Demosthenes, Patrick Henry and other oratorical stars rated some- 

136 Journal New York Entomological Society. t Vo1 - xxvi. 

what highly in the opinion of the world before this would have 
blushed with shame at their inferiority had they been with us that 
evening and heard the gallant Doctor's comparisons. I was naturally 
pleased — what woman does not dote on flattery, however gross ? — and, 
you see, I did not at that time know that the doctor was a maker of 
fiction! "About these days," as the Farmers' Almanac. used to say, 
we began holding auctions for the sale of rare and desirable insects, 
the proceeds to be applied to the expenses of the new Journal. As 
I had been so fortunate as to travel each winter to the extreme south- 
ern part of our country and to spend summers in our high northern 
altitudes, in Franconia and on the summit of Mt. Washington I had 
duplicates of many rare species and gladly contributed them for the 
good cause. Those auction sales were most amusing things. I should 
like to attend one now; the "movies" are nothing compared with 
them. One evening, at a sale at the residence of Mr. Neumoegen, a 
reporter from one of the city dailies was present. He was a most 
puzzled and astonished man. Wandering about the room he asked one 
after another the meaning of the affair but evidently could not at all 
understand the attempted explanation given him. Now I belonged 
to a family of journalists and had been accustomed to reporters and 
interviewers from childhood. So I beckoned the poor news seeker 
to my side, telling him I would explain the whole thing to him as it 
went on. And, knowing the particular jargon of the cult I kept my 
word and made clear to him — that is as clear as it could be made to 
a non-entomological person — the meaning of what went on. Only a 
few weeks ago I came across that article of his, clipped from the 
newspaper he sent me. I laid it aside and have now looked for it in 
vain. It was fairly correct, owing to my lucid explanations, but typo- 
graphical errors were innumerable, as was natural, and the whole 
article was mildly sarcastic. I find among my papers a letter from 
Mr. Beutenmuller giving results of one of these auctions held in '98. 
I see by that specimens of lepidoptera donated by me brought in $76.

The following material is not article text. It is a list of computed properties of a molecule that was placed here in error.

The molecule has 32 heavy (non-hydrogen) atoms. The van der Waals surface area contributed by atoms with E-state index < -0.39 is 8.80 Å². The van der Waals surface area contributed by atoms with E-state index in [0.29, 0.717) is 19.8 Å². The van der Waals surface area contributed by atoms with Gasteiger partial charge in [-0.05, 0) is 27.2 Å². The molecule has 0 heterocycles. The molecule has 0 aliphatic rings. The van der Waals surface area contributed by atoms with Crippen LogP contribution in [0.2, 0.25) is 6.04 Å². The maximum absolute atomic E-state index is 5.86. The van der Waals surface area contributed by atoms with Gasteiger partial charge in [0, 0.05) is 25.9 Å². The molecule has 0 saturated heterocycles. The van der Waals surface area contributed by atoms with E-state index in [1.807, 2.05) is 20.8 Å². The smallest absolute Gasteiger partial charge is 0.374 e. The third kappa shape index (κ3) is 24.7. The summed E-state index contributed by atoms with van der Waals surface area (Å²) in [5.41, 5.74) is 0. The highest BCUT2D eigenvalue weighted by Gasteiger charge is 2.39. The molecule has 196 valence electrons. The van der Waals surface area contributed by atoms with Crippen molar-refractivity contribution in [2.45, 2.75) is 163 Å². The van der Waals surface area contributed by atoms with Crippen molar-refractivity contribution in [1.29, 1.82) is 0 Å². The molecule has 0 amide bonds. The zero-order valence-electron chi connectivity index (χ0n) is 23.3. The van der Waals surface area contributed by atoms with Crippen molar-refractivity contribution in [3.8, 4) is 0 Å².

Sphinx canadensis brought $5.00, the purchaser having authorized 
bidding as high as $12.00 if necessary to secure the desired specimen. 
Other prices obtained were $2.45 for Anchocelis digitalis, $1.50 for 
Enhalisidota longa, $1.15 Thecla martialis, 50 cents Plusia vaccinii, 
55 cents Plusia mappa, P. viridisigma, 60 cents. There was much 


rivalry, and to an outsider like my reportorial friend the sight of 
mature, often elderly men, shouting bids excitedly like brokers on the 
stock exchange, for the purchase of mere bugs instead of bonds 
seemed very funny, not to say absurd. One evening, after, through 
the late Mr. Jessup's kindness, we were allowed to hold our meetings 
in the Museum of Natural History, my next neighbor at one of the 
meetings was a youth with whom I fell into conversation. He owned 
that he was not a real entomologist but liked all sorts of creatures 
and was devoted to natural history. In the course of our talk he 
finally confessed that he liked snakes better than any other creatures 
and told me sadly that he had his trials in the pursuit of ophidian 
study for, oddly enough, his mother and other female relatives ob- 
jected strongly to the presence of rattlesnakes in the house ! Though 
I could see their side of the story I expressed warm sympathy with 
the lad and we became very good friends. That, in spite of feminine 
and family opposition, he mastered the reptilian subject and became 
an expert in his line of research you will not doubt when I tell you 
that the boy's name was Raymond Ditmars, our famous snake charmer 
and student. He began young, you see, as do all real naturalists and 
was as a baby, I am sure, " Pleased with a rattler, tickled with its 
fang." Well, you have had enough of these wandering reminiscences, 
I am sure. If you have looked for something historical on this won- 
derful anniversary and found only something hysterical and frivolous, 
please make allowances. I am a woman and an aged one, and such 
are apt to be garrulous. 

But let me just add my warm appreciation of the courtesy and 
kindness uniformly shown me by the mascujine element, so largely in 
the majority, in this society. I never forget it, can never fail to re- 
member it, and I herewith thank from my heart all you " boys," as I 
love to style you, who have been such friends and comrades to me 
these many years.